Vice President Walter Mondale has expanded his Middle East trip to include Egypt as well as Israel, as part of a growing U.S. effort to revive the deadlock peace negotiations.

Mondale will stop in Cairo or Alexandria to see President Anwar Sadat on July 3 after a goodwill visit to Israel that begins June 29, his office announced yesterday.

U.S. officials portrayed the expansion of Mondale's trip as an increasingly substantive effort to prepare the way for a resumption of Egyptian-Israeli talks.

However, more detailed and important discussions may take place in London or another European capital later next month if Secretary of State Cyrus R. Vance succeeds in an effort to convene a joint meeting with Egyptian Foreign Minister Mohammed Kamel and Israeli Foreign Minister Moshe Dayan.

The Cairo newspaper Al Ahram disclosed yesterday that such a meeting is under discussion. Washington Post Correspondent William Claiborne reported from Jerusalem that Israeli government sources confirmed the report.

Such a foreign ministers meeting would be the first since Egypt broke off talks with Israel in a joint "political committee" last January. The U.S. hope is that new proposals expected from Egypt, along with recent Israeli replies, can be the basis for U.S. guided talks to bridge the gap, with or without U.S. proposals for a compromise settlement.

One plan under discussion in the State Department is for Vance to leave Washington on July 6 or shortly thereafter for the Egyptian-Israeli meeting, then join President Carter for the Bon economic summit from July 13-17 and possibly meet Soviet Foreign Minister Andrei Gromyko somewhere in Europe for a new round of strategic arms limitation talks before returning to Washington. None of these events except the Born summit - is yet confirmed.

If the Egyptian-Israeli foreign ministers' are successful, Vance or special U.S. ambassador Alfred L. Atherton could travel to the Middle East for further talks, including sessions withSadat and Israeli Prime Minister Menachem Begin.

Mondale's trip, which originally was described as a goodwill and ceremonial mission in connection with Israil's 30th anniversary, takes on greater importance in view of the Egyptian stopover. Mondale is to be accompanied by Assistant Secretary of State for Near Eastern Affairs Harold Saunders and William Quandt, Middle East specialist of the National Security Council staff, as well as David Aaron, deputy to presidential assistant Zbigniew Brezezinski.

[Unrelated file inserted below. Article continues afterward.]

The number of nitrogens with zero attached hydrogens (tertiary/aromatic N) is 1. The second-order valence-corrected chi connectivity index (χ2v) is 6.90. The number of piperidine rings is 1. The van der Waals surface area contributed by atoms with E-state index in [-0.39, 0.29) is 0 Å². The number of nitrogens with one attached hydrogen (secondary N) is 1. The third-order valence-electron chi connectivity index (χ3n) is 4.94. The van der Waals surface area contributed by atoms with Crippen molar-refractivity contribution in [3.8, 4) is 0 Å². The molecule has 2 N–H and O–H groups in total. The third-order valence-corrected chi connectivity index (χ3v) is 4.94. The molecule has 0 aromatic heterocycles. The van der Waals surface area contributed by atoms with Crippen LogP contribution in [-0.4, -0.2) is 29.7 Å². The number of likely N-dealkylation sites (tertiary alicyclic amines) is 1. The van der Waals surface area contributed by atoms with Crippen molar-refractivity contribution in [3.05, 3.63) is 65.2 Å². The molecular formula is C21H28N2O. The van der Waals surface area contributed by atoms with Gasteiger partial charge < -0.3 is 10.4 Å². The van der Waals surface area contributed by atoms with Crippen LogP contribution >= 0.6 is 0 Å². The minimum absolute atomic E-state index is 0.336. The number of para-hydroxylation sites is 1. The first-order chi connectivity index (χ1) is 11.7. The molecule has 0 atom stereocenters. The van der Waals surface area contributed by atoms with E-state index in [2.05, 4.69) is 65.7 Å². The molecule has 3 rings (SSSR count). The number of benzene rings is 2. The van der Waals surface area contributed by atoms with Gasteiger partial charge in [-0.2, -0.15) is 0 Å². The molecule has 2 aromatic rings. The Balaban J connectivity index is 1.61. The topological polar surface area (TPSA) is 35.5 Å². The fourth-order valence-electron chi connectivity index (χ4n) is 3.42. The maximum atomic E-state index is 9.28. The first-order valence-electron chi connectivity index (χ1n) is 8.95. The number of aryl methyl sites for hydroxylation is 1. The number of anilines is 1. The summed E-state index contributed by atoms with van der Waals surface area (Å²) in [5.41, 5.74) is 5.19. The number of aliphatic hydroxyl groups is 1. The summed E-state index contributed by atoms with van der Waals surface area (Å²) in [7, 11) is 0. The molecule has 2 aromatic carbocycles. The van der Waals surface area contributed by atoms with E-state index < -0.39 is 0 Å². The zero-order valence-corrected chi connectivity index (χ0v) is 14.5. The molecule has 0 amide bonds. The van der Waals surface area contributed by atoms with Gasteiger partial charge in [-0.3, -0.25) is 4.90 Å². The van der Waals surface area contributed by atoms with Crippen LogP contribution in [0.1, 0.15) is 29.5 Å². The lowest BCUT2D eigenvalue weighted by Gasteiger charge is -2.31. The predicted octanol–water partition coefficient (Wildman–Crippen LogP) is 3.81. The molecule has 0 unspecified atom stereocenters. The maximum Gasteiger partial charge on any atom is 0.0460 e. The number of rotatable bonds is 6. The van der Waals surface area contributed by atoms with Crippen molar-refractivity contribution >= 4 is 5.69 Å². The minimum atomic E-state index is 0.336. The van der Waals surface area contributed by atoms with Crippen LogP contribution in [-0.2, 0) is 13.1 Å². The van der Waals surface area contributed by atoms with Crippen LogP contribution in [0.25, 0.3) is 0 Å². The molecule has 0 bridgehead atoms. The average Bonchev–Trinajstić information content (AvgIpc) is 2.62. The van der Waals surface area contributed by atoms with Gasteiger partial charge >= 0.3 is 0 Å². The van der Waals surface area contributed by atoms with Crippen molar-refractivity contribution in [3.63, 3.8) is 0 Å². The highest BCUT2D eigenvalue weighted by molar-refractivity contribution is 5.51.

In addition, Mondale has invited Deputy Secretary of State Warren Christopher to accompany him. Christopher's acceptance will depend on Vance's travel plans at the time. Mondale also is planning to take several American Jewish leaders, in an effort to repair the rift with Israel arising from negotiating differences and the sale of U.S. arms to Saudi Arabia and Egypt.

Reports from Jerusalem said Israeli officials reacted calmly to mild U.S. criticism of last Sunday's cabinet statement of the government's position on the future of the West Bank and Gaza strip, and to stronger criticism from Sen. Jacob Javits (R.N.Y.)

"Not all our position are identical to those of the United States. We have always had friends who disagree with some of our policies," a senior official was quoted as saying.

Meanwhile, on Capitol Hill, Sen. Clifford Case (R.N.J.), criticized "the increasing effort of the United States to shape the actual terms of a final settlement in the Middle East, contrary to our long-standing position and to the dictates of wise statesmanship."

Case, the ranking Republican on the Foreign Relations Committee, said the best plan to a Mideast solution would be for both sides to concentrate on "practical issues" that can be dealt with.

"Israel should not be pressed to state what its ultimate positions are." Case said. "The Arab countries should not be pressed to do so either. We should insist only that both of them work on the practical question that can be discussed and dealth with."